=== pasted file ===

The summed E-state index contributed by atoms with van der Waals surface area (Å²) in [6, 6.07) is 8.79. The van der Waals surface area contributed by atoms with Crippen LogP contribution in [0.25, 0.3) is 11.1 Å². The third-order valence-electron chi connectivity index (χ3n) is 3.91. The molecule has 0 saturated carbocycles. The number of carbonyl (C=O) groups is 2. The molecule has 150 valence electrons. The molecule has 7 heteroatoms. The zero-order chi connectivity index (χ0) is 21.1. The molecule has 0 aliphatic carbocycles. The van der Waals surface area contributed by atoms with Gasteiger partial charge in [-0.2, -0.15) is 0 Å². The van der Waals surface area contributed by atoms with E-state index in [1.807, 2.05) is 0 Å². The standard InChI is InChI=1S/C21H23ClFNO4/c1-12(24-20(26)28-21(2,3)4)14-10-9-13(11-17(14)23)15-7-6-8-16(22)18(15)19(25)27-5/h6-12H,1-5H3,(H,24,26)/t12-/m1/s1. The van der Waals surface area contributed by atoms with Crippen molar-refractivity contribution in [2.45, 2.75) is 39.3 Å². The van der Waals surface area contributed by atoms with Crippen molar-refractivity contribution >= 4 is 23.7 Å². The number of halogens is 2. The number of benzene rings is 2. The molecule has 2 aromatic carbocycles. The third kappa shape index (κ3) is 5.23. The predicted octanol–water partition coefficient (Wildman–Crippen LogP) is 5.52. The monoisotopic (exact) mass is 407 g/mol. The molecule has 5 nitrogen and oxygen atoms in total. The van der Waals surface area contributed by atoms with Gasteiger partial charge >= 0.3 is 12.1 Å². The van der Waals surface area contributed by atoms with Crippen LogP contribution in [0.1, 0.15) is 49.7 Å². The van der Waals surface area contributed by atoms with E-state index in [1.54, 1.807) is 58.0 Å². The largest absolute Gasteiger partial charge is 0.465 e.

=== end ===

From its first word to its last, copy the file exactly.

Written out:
The summed E-state index contributed by atoms with van der Waals surface area (Å²) in [6, 6.07) is 8.79. The van der Waals surface area contributed by atoms with Crippen LogP contribution in [0.25, 0.3) is 11.1 Å². The third-order valence-electron chi connectivity index (χ3n) is 3.91. The molecule has 0 saturated carbocycles. The number of carbonyl (C=O) groups is 2. The molecule has 150 valence electrons. The molecule has 7 heteroatoms. The zero-order chi connectivity index (χ0) is 21.1. The molecule has 0 aliphatic carbocycles. The van der Waals surface area contributed by atoms with Gasteiger partial charge in [-0.2, -0.15) is 0 Å². The van der Waals surface area contributed by atoms with E-state index in [1.807, 2.05) is 0 Å². The standard InChI is InChI=1S/C21H23ClFNO4/c1-12(24-20(26)28-21(2,3)4)14-10-9-13(11-17(14)23)15-7-6-8-16(22)18(15)19(25)27-5/h6-12H,1-5H3,(H,24,26)/t12-/m1/s1. The van der Waals surface area contributed by atoms with Crippen molar-refractivity contribution in [2.45, 2.75) is 39.3 Å². The van der Waals surface area contributed by atoms with Crippen molar-refractivity contribution >= 4 is 23.7 Å². The number of halogens is 2. The number of benzene rings is 2. The molecule has 2 aromatic carbocycles. The third kappa shape index (κ3) is 5.23. The predicted octanol–water partition coefficient (Wildman–Crippen LogP) is 5.52. The monoisotopic (exact) mass is 407 g/mol. The molecule has 5 nitrogen and oxygen atoms in total. The van der Waals surface area contributed by atoms with Gasteiger partial charge >= 0.3 is 12.1 Å². The van der Waals surface area contributed by atoms with Crippen LogP contribution in [0.1, 0.15) is 49.7 Å². The van der Waals surface area contributed by atoms with E-state index in [1.54, 1.807) is 58.0 Å². The largest absolute Gasteiger partial charge is 0.465 e.